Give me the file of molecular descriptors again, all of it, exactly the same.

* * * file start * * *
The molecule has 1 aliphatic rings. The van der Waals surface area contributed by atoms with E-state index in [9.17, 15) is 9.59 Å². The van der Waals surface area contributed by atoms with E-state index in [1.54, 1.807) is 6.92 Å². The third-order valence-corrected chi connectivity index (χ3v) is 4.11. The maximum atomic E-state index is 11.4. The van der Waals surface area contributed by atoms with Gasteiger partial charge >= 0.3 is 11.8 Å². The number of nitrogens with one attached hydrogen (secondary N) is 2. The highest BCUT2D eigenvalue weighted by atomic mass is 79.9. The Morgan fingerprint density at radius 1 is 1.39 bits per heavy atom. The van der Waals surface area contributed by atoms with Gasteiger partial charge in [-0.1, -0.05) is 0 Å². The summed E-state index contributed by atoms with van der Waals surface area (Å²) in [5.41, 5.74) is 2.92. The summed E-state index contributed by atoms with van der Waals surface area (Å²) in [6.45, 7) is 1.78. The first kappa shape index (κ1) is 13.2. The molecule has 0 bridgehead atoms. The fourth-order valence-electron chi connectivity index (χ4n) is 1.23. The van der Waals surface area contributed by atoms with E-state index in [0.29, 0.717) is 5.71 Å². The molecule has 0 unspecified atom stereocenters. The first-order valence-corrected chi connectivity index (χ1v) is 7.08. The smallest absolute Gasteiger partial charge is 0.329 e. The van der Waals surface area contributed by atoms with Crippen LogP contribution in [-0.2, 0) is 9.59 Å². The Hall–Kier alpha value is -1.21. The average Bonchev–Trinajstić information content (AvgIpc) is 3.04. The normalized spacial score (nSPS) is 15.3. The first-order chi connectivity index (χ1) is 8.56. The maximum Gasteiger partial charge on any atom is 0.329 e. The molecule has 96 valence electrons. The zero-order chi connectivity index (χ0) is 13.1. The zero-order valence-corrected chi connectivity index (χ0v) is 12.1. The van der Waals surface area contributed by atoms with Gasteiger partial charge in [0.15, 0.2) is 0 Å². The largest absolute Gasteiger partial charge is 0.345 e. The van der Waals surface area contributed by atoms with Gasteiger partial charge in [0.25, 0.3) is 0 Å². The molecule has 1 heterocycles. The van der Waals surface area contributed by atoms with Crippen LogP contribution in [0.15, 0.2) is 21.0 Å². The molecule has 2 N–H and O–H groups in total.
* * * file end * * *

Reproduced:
The molecule has 1 aliphatic rings. The van der Waals surface area contributed by atoms with E-state index in [9.17, 15) is 9.59 Å². The van der Waals surface area contributed by atoms with E-state index in [1.54, 1.807) is 6.92 Å². The third-order valence-corrected chi connectivity index (χ3v) is 4.11. The maximum atomic E-state index is 11.4. The van der Waals surface area contributed by atoms with Gasteiger partial charge >= 0.3 is 11.8 Å². The number of nitrogens with one attached hydrogen (secondary N) is 2. The highest BCUT2D eigenvalue weighted by atomic mass is 79.9. The Morgan fingerprint density at radius 1 is 1.39 bits per heavy atom. The van der Waals surface area contributed by atoms with Gasteiger partial charge in [-0.1, -0.05) is 0 Å². The summed E-state index contributed by atoms with van der Waals surface area (Å²) in [5.41, 5.74) is 2.92. The summed E-state index contributed by atoms with van der Waals surface area (Å²) in [6.45, 7) is 1.78. The first kappa shape index (κ1) is 13.2. The molecule has 0 bridgehead atoms. The fourth-order valence-electron chi connectivity index (χ4n) is 1.23. The van der Waals surface area contributed by atoms with E-state index in [0.29, 0.717) is 5.71 Å². The molecule has 0 unspecified atom stereocenters. The first-order valence-corrected chi connectivity index (χ1v) is 7.08. The smallest absolute Gasteiger partial charge is 0.329 e. The van der Waals surface area contributed by atoms with Crippen LogP contribution in [-0.2, 0) is 9.59 Å². The Hall–Kier alpha value is -1.21. The average Bonchev–Trinajstić information content (AvgIpc) is 3.04. The normalized spacial score (nSPS) is 15.3. The first-order chi connectivity index (χ1) is 8.56. The maximum Gasteiger partial charge on any atom is 0.329 e. The molecule has 96 valence electrons. The zero-order chi connectivity index (χ0) is 13.1. The zero-order valence-corrected chi connectivity index (χ0v) is 12.1. The van der Waals surface area contributed by atoms with Gasteiger partial charge in [0.15, 0.2) is 0 Å². The largest absolute Gasteiger partial charge is 0.345 e. The van der Waals surface area contributed by atoms with Gasteiger partial charge in [0.25, 0.3) is 0 Å². The molecule has 1 heterocycles. The van der Waals surface area contributed by atoms with Crippen LogP contribution in [0.15, 0.2) is 21.0 Å². The molecule has 2 N–H and O–H groups in total.